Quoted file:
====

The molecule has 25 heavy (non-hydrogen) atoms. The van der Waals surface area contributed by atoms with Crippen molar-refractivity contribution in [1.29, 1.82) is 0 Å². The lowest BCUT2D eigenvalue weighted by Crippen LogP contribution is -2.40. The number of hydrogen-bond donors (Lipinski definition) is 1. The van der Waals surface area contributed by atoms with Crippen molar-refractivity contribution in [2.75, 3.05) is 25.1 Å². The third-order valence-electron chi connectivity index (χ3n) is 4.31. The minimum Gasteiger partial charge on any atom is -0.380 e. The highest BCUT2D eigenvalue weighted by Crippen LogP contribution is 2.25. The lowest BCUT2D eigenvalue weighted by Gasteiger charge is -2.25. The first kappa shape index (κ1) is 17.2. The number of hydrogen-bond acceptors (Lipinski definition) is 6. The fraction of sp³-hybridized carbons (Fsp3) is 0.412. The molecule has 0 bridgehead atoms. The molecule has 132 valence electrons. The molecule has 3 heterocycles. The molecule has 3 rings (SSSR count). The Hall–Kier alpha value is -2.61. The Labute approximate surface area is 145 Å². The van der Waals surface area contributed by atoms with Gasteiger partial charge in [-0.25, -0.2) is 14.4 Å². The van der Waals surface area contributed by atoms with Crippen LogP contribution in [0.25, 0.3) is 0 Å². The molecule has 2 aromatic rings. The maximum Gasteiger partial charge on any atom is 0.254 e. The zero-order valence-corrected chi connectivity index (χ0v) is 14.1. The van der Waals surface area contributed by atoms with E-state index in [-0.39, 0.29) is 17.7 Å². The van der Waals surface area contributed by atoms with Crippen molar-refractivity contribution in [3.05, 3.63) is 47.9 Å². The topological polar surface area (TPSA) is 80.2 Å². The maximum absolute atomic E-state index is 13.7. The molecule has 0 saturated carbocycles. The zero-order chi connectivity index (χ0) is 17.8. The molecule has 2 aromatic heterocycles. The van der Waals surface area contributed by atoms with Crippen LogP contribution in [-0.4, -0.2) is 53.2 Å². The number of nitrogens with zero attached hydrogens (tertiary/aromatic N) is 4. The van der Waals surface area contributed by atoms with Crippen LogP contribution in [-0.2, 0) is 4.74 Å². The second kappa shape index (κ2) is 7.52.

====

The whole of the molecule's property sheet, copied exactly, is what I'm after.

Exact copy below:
The molecule has 25 heavy (non-hydrogen) atoms. The van der Waals surface area contributed by atoms with Crippen molar-refractivity contribution in [1.29, 1.82) is 0 Å². The lowest BCUT2D eigenvalue weighted by Crippen LogP contribution is -2.40. The number of hydrogen-bond donors (Lipinski definition) is 1. The van der Waals surface area contributed by atoms with Crippen molar-refractivity contribution in [2.75, 3.05) is 25.1 Å². The third-order valence-electron chi connectivity index (χ3n) is 4.31. The minimum Gasteiger partial charge on any atom is -0.380 e. The highest BCUT2D eigenvalue weighted by Crippen LogP contribution is 2.25. The lowest BCUT2D eigenvalue weighted by Gasteiger charge is -2.25. The first kappa shape index (κ1) is 17.2. The number of hydrogen-bond acceptors (Lipinski definition) is 6. The fraction of sp³-hybridized carbons (Fsp3) is 0.412. The molecule has 0 bridgehead atoms. The molecule has 132 valence electrons. The molecule has 3 heterocycles. The molecule has 3 rings (SSSR count). The Hall–Kier alpha value is -2.61. The Labute approximate surface area is 145 Å². The van der Waals surface area contributed by atoms with Gasteiger partial charge in [-0.25, -0.2) is 14.4 Å². The van der Waals surface area contributed by atoms with Crippen LogP contribution in [0.25, 0.3) is 0 Å². The molecule has 2 aromatic rings. The maximum Gasteiger partial charge on any atom is 0.254 e. The zero-order valence-corrected chi connectivity index (χ0v) is 14.1. The van der Waals surface area contributed by atoms with E-state index in [-0.39, 0.29) is 17.7 Å². The van der Waals surface area contributed by atoms with Crippen molar-refractivity contribution in [3.05, 3.63) is 47.9 Å². The topological polar surface area (TPSA) is 80.2 Å². The maximum absolute atomic E-state index is 13.7. The molecule has 0 saturated carbocycles. The zero-order chi connectivity index (χ0) is 17.8. The molecule has 2 aromatic heterocycles. The van der Waals surface area contributed by atoms with Crippen LogP contribution in [-0.4, -0.2) is 53.2 Å². The number of nitrogens with zero attached hydrogens (tertiary/aromatic N) is 4. The van der Waals surface area contributed by atoms with Crippen LogP contribution in [-0.2, 0) is 4.74 Å². The second kappa shape index (κ2) is 7.52.